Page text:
In current English, the word “loophole” is something not quite nice, implying possible exploitation, generally by large corporations or unscrupulous individuals. A way to get around the law while not actually breaking the law, it is based on an ambiguity, a flaw or omission in a set of rules or the text of a contract.

There are tax loopholes which, with the help of a good tax accountant or lawyer, can help the client avoid a sizeable tax liability. Politics and elections, criminal justice and divorce law, all have been manipulated by existent loopholes.

The definition is strictly one of this and the previous century. Prior to that a loophole was a physical entity : a hole in a wall.

First appearing in Middle English during the period of the 12th to the 15th Centuries, a loophole was originally a vertical slit in a wall, often the wall of a fortification such as the tower of a castle. Its purpose was to allow bowmen to discharge arrows at an enemy without exposing their bodies as targets to the enemy archers. It was also called an arrow-loop or a loop-window.

As the vertical slit presented a very narrow field, refinements were eventually made. The loophole was constructed with a horizontal slit as well as a vertical one. This cruciform opening gave a wider field but still sheltered the bowman. When gunpowder made its appearance in warfare, the cruciform opening was enlarged into a circle to further widen the target field. It was then called a gun-loop. Gun-loops were a feature of Scots architecture, persisting well into the 19th Century in revival architecture.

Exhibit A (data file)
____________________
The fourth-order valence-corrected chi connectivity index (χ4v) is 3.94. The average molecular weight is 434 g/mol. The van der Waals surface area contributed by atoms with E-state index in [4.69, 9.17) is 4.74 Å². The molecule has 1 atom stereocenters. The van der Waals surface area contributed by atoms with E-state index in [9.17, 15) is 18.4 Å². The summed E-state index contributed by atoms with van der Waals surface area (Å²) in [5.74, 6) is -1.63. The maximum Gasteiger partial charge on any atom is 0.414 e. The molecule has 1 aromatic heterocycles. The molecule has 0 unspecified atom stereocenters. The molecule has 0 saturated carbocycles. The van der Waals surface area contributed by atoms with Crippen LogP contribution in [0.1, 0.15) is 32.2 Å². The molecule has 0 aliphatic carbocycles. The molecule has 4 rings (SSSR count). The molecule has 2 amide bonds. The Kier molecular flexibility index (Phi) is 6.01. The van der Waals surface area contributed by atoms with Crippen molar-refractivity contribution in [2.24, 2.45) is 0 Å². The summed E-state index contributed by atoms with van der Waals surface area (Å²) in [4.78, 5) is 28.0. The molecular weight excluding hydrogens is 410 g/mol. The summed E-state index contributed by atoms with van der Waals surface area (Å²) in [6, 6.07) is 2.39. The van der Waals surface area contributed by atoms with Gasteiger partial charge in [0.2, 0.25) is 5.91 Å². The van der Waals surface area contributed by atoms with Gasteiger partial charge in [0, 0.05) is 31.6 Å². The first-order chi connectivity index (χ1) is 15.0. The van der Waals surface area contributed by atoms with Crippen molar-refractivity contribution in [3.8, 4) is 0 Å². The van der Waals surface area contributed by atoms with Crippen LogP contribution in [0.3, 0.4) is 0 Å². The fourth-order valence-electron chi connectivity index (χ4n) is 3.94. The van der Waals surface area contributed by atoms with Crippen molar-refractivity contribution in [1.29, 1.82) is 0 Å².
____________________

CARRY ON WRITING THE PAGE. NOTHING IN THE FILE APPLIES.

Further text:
The evolution between a hole in the wall and tax evasion is obscure. Perhaps a closer look at the synonyms for “loophole” holds a clue. Some of these are aperture, opening, and outlet. Where there is an opening, there is also the possibility of escape. Today’s usage of loophole has a link to escape and evasion, which leads to avoidance and circumvention.


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A Dictionary of Architecture and Landscape Architecture
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Loop"hole` (?), n.

1. Mil.

A small opening, as in the walls of fortification, or in the bulkhead of a ship, through which small arms or other weapons may be discharged at an enemy.

2.

A hole or aperture that gives a passage, or the means of escape or evasion.

<-- 3. (Fig.) (Law) An amibiguity or unintended omission in a law, rule, or contract which allows a party to circumvent the intent of the text and avoid its obligations under certain circumstances. -- used usually in a negative sense; -- distinguished from "escape clause" in that the latter usually is included to deliberately allow evasion of obligation under certain specified and foreseen circumstances. -->

 

© Webster 1913.

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